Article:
September 24, 2013
Lech Walesa has called for Poland to unite with Germany to form one European state, despite the bloody history between the two countries.
The Nobel Peace Prize winner and former Polish president, whose Solidarity trade union played a key role in bringing an end to the Cold War, said the world had changed and needed new ways of organising itself.
“We need to expand economic and defence co-operation and other structures to create one state from Poland and Germany in Europe,” he said.
Speaking to Russia’s Itar-Tass news agency, Mr Walesa, 69, said national boundaries were not as relevant as they once were.
“We have travelled so far in our technical advancements that we are no longer located in our own countries,” he said, adding that this required changes to geographical structures, the economy and democracy.
Although few Poles have forgotten Germany’s invasion and brutal occupation of Poland in 1939, history should not be an obstacle to unity, Mr Walesa said. “After the war, Germany fully confessed to all its dirty tricks,” he said. “It’s necessary to is draw a line under the past, even if people did something evil. Until we do, wounds won’t heal.”
Mr Walesa’s calls for Polish-German unity exceed his previous support for closer European solidarity. At the forefront of his country’s campaign to wrest itself from the Soviet communist bloc, the former dockyard electrician later supported Poland’s membership of the EU in 2004. He has since advocated ever-closer ties between European states, even saying that he would one day, perhaps, be “president of a United States of Europe”.
“At the moment different ways of doing things and different systems hold us back but gradually everything will align and states will become like Lego blocks,” he said in the Itar-Tass interview.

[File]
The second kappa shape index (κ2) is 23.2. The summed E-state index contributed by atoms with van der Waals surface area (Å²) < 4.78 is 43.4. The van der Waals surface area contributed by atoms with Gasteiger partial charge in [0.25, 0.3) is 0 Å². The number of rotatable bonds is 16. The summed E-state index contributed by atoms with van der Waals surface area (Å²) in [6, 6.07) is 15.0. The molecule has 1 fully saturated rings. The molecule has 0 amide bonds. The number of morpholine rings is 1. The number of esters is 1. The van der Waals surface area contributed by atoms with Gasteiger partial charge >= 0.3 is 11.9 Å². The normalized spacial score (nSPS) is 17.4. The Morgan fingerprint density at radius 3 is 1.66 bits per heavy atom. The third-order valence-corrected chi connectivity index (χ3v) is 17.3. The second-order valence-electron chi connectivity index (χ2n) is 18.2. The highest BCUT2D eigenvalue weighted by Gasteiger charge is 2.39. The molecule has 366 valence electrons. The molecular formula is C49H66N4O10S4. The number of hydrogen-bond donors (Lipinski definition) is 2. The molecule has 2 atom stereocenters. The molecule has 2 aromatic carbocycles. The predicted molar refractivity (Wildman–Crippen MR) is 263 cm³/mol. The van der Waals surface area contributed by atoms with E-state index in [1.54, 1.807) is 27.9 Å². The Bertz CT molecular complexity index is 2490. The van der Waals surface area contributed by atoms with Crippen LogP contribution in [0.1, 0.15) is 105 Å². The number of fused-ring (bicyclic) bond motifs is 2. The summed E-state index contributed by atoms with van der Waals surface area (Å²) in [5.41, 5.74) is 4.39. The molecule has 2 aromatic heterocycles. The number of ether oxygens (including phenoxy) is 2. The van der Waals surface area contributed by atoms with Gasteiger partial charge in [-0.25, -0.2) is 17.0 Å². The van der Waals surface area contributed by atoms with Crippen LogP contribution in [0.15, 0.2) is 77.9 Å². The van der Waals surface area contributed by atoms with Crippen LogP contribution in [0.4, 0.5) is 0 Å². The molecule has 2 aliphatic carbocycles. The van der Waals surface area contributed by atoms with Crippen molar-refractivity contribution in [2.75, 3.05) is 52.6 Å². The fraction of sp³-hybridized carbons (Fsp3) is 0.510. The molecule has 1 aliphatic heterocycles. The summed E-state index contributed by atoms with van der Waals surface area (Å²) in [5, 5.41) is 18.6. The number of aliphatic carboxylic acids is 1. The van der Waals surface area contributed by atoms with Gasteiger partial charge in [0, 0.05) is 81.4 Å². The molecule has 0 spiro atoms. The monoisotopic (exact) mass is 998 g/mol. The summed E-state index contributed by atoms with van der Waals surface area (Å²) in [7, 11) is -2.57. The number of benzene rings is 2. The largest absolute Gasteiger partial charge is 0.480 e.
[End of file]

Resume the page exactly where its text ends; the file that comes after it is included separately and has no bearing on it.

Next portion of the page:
He suggested that current international systems were now defunct, saying the United Nations and Nato were the “ideas of an old era” and “badly organised”.
The comments on German-Polish unification will further enhance the former Polish president’s reputation for making frank and sometimes unorthodox remarks. Long retired from active politics but still sporting his trademark moustache, Mr Walesa makes regular appearances on the news and never shies away from giving his opinion.
But not all take his words seriously. “This is one of Lech Walesa’s exotic ideas,” said Jozef Oleksy, a former Polish prime minister. “He has the role of someone who stimulates ideas, sometimes annoying ideas, but I don’t attach much importance to this one.
“You need a strategy of close co-operation between two countries because this is necessary and beneficial, but two states becoming one country is something else.”
While Mr Walesa said Poland could bury the hatchet with Germany, the situation was different with Russia, the other great historical foe of the Poles. He urged Moscow to follow the German example and atone for its sins committed against Poland in order to lay the foundations of a good relationship.
“We are too slow in solving our problems and reaching an understanding,” he said. “We must aim to make our relations as smooth as possible, since we are fated to be neighbours.”